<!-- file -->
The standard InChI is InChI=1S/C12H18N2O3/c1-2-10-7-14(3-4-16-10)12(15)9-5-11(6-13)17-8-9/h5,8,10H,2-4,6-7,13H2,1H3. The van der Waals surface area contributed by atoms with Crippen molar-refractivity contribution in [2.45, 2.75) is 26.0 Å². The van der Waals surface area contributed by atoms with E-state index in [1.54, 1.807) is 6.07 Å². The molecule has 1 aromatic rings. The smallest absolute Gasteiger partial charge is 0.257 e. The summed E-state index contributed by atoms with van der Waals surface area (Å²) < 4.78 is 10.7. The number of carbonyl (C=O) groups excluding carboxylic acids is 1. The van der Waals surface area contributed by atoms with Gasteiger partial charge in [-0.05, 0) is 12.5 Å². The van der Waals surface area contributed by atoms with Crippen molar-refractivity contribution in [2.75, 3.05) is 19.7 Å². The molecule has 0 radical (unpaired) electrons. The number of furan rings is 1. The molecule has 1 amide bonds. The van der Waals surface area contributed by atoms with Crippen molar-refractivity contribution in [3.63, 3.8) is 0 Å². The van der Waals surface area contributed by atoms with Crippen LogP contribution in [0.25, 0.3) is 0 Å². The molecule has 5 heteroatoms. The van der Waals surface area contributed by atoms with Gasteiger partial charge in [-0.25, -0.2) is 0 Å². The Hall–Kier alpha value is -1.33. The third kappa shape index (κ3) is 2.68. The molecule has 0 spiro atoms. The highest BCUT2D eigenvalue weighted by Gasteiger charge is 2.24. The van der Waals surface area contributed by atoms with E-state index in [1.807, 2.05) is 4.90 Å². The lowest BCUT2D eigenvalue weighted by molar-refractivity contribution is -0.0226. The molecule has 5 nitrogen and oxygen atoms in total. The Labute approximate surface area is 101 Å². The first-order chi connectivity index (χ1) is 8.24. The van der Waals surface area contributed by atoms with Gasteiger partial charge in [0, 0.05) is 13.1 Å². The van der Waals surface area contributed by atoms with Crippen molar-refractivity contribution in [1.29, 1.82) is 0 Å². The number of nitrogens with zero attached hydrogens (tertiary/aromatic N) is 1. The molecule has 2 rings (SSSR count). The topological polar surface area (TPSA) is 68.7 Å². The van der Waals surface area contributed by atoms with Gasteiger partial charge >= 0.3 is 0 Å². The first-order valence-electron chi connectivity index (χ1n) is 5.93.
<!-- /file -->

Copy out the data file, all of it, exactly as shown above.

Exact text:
The standard InChI is InChI=1S/C12H18N2O3/c1-2-10-7-14(3-4-16-10)12(15)9-5-11(6-13)17-8-9/h5,8,10H,2-4,6-7,13H2,1H3. The van der Waals surface area contributed by atoms with Crippen molar-refractivity contribution in [2.45, 2.75) is 26.0 Å². The van der Waals surface area contributed by atoms with E-state index in [1.54, 1.807) is 6.07 Å². The molecule has 1 aromatic rings. The smallest absolute Gasteiger partial charge is 0.257 e. The summed E-state index contributed by atoms with van der Waals surface area (Å²) < 4.78 is 10.7. The number of carbonyl (C=O) groups excluding carboxylic acids is 1. The van der Waals surface area contributed by atoms with Gasteiger partial charge in [-0.05, 0) is 12.5 Å². The van der Waals surface area contributed by atoms with Crippen molar-refractivity contribution in [2.75, 3.05) is 19.7 Å². The molecule has 0 radical (unpaired) electrons. The number of furan rings is 1. The molecule has 1 amide bonds. The van der Waals surface area contributed by atoms with Crippen molar-refractivity contribution in [3.63, 3.8) is 0 Å². The van der Waals surface area contributed by atoms with Crippen LogP contribution in [0.25, 0.3) is 0 Å². The molecule has 5 heteroatoms. The van der Waals surface area contributed by atoms with Gasteiger partial charge in [-0.25, -0.2) is 0 Å². The Hall–Kier alpha value is -1.33. The third kappa shape index (κ3) is 2.68. The molecule has 0 spiro atoms. The highest BCUT2D eigenvalue weighted by Gasteiger charge is 2.24. The van der Waals surface area contributed by atoms with E-state index in [1.807, 2.05) is 4.90 Å². The lowest BCUT2D eigenvalue weighted by molar-refractivity contribution is -0.0226. The molecule has 5 nitrogen and oxygen atoms in total. The Labute approximate surface area is 101 Å². The first-order chi connectivity index (χ1) is 8.24. The van der Waals surface area contributed by atoms with Gasteiger partial charge in [0, 0.05) is 13.1 Å². The van der Waals surface area contributed by atoms with Crippen molar-refractivity contribution in [1.29, 1.82) is 0 Å². The number of nitrogens with zero attached hydrogens (tertiary/aromatic N) is 1. The molecule has 2 rings (SSSR count). The topological polar surface area (TPSA) is 68.7 Å². The van der Waals surface area contributed by atoms with Gasteiger partial charge >= 0.3 is 0 Å². The first-order valence-electron chi connectivity index (χ1n) is 5.93.